As for running cables through the mount, I use a Pegasus Astro Ultimate PowerBox V2. Each of my imaging scopes have dovetails on both the top and bottom. I mount the PowerBox on the top dovetail. Most of the cables are just a short run, locally on the scope (I started doing this after seeing that Astro-Physics set up their display Mach2 at AIC this way, and it works brilliantly). This makes it easy to leave the camera, focuser, PowerBox, dew straps, etc. permanently attached to the scope. I can then mount and unmount the scope, with everything attached, as a single piece. I'm currently using only refractors for imaging, and I can mount or unmount everything as one piece. With a much larger imaging scope, it would be more work.
As for the computer, I use a NUC. Instead of mounting it on top of the scope, I have it permanently mounted inside of an Apache case, with a wireless router, a network switch, a RigRunner, etc. To attach the computer, I just set the case on the ground and run two cables through the mount, one power cable and one USB cable. This is trivial to do on either the AP1600 or AP1100 and takes just a few seconds. I run power and an Ethernet cable to the mount directly from the case. When I am done, I just disconnect the cables and close the case.
Moving forward, I miss having the AP1600 at each remote site that I use.
I like to image with one scope and do visual with my C14. The two Astro-Physics mounts are the only ones I have that are suitable for imaging or carrying the C14. So when I leave the AP1600 home, the C14 also stays home and I do visual either with a smaller scope mounted on an AVX, or with my 14" Dob. The plan for 2022 is to build a roll-off roof observatory at home and move the AP1600 into it permanently. The observatory will be large enough for an imaging pier and a visual pier. The AP1100 will spend most of its time in the observatory, but will come with me to each remote astronomy event.
To be able to do both imaging, and visual with the C14 at the same time, I have put myself on the Mach2 notification list. I'll be using the Mach2 and the AP1100 as my portable mounts. When not doing portable duty, either the AP1100 or Mach2 will be in the observatory as a visual mount. I'm not sure which mount that will be. I'll make that decision after getting to know the Mach2 really well.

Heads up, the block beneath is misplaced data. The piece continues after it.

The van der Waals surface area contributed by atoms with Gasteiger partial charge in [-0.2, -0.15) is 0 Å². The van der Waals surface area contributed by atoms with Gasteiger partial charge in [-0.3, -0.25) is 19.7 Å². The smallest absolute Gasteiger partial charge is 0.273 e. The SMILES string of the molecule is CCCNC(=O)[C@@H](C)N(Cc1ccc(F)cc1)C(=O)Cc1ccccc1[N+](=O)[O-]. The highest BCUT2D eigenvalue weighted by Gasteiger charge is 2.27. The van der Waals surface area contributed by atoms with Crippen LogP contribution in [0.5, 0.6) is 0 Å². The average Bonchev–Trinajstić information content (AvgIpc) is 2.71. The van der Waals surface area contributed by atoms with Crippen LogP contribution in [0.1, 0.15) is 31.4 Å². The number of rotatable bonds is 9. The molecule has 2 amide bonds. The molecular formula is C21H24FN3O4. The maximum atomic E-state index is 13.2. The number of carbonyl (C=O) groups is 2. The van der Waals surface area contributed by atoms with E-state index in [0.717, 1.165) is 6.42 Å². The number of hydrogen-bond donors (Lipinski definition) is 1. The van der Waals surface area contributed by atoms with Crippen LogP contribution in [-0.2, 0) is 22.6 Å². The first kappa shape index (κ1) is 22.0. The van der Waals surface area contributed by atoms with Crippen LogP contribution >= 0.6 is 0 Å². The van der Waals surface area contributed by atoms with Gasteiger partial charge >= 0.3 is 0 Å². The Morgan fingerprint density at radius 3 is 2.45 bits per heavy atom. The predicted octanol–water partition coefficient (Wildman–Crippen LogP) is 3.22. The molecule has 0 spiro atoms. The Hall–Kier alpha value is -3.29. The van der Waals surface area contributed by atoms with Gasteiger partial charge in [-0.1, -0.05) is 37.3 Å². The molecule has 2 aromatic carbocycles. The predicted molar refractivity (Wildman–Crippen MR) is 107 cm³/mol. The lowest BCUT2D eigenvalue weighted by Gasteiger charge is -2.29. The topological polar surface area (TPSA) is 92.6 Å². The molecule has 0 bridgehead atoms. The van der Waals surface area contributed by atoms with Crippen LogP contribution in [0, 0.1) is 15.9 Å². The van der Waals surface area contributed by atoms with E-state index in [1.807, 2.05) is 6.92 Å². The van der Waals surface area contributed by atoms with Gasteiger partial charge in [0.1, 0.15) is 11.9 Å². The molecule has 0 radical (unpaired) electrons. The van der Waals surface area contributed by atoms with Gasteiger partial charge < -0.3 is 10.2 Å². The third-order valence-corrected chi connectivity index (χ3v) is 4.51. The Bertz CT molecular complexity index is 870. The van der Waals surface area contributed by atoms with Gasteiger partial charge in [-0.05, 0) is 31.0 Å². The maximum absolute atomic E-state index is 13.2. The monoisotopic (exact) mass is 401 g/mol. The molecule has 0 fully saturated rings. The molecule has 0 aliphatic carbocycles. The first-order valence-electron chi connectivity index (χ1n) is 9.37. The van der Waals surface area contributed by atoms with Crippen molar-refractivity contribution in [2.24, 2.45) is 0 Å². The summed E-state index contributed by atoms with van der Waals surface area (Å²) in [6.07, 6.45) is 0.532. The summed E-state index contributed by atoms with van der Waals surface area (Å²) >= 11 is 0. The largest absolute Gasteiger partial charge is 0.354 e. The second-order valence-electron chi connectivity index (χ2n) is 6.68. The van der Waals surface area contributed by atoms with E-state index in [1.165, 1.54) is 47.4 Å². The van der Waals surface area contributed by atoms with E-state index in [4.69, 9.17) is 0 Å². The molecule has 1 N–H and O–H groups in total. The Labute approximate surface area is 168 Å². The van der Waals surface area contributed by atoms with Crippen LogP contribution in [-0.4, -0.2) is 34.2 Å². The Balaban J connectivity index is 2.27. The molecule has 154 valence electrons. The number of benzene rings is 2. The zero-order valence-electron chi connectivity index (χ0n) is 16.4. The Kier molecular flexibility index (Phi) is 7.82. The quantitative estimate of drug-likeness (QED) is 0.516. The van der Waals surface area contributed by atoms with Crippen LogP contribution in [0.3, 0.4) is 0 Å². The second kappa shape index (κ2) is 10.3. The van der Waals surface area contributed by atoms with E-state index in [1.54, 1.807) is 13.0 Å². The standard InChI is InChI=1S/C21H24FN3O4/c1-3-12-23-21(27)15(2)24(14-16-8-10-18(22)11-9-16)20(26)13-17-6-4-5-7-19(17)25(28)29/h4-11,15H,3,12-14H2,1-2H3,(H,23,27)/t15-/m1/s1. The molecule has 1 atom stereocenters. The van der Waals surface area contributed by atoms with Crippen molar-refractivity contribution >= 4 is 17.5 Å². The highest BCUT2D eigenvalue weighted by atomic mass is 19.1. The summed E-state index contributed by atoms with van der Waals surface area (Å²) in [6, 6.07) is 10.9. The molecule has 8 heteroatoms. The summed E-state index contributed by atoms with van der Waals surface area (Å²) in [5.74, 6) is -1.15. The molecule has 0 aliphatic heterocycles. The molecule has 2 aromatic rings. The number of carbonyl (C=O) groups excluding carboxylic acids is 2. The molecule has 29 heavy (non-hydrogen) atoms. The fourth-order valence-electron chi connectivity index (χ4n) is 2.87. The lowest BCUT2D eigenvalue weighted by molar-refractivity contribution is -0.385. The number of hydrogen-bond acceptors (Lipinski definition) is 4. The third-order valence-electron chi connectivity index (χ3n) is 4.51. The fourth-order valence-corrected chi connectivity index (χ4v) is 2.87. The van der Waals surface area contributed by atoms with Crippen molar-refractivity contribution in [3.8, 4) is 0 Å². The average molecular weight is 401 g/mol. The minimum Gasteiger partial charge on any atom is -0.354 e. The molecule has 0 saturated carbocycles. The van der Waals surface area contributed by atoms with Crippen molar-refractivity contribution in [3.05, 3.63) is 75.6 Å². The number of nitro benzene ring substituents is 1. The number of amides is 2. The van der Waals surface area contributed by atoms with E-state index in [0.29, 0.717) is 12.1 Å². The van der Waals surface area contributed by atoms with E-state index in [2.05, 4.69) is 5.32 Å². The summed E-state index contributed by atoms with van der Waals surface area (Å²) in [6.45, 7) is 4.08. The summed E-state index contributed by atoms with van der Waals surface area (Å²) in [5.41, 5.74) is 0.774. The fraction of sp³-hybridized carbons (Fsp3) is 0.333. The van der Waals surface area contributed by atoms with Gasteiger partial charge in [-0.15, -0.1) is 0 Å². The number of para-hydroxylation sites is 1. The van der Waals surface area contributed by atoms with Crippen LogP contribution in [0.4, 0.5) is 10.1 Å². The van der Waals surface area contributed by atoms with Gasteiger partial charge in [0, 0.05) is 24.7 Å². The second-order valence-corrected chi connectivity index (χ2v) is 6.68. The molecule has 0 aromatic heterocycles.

On 11/28/21 4:02 PM, Howard Ritter via groups.io wrote:
I’m glad to hear that the 1100 lives up to its reputation as being easily transportable in two pieces. I’m expecting to take delivery of a new 1600GTO at our winter home in Florida in February, and to transport it back to our primary residence in Ohio in May. I envision using it on a Berlebach Planet tripod to carry my 155 EDF refractor and 8” RASA in Florida, and on Meade’s giant field tripod to carry a Meade 16” SCT back in Ohio. Optimistically, I’m hoping to make this round trip every year. According to the AP webpage, I should be able to single-hand the 1600 taken down into its basic components.
Does anyone have personal experience using the 1600 as a transportable mount?
On Nov 28, 2021, at 15:04, dvjbaja <jpgleasonid@...> wrote:
I do this always with the 1100. Easy to store, handle, assemble. I passed on the Mack 2 because of its weight. The 1100 breaks into more manageable pieces and was actually less expensive with better load carrying capability with the option to upgrade to Renshaw encoders later if I wish. Tracking is so good, I doubt I will ever do that.
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-------- Original message --------
Date: 11/28/21 8:29 AM (GMT-08:00)
Subject: [ap-gto] Portability of RA and DEC modules
I would like to hear about your experiences. I am considering buying a 1100 GTO. I live in the city and would have to travel by car to shoot. I'm thinking of taking the RA and DEC modules of 1100 GTO in pieces and assembling them in the field. Is this realistic?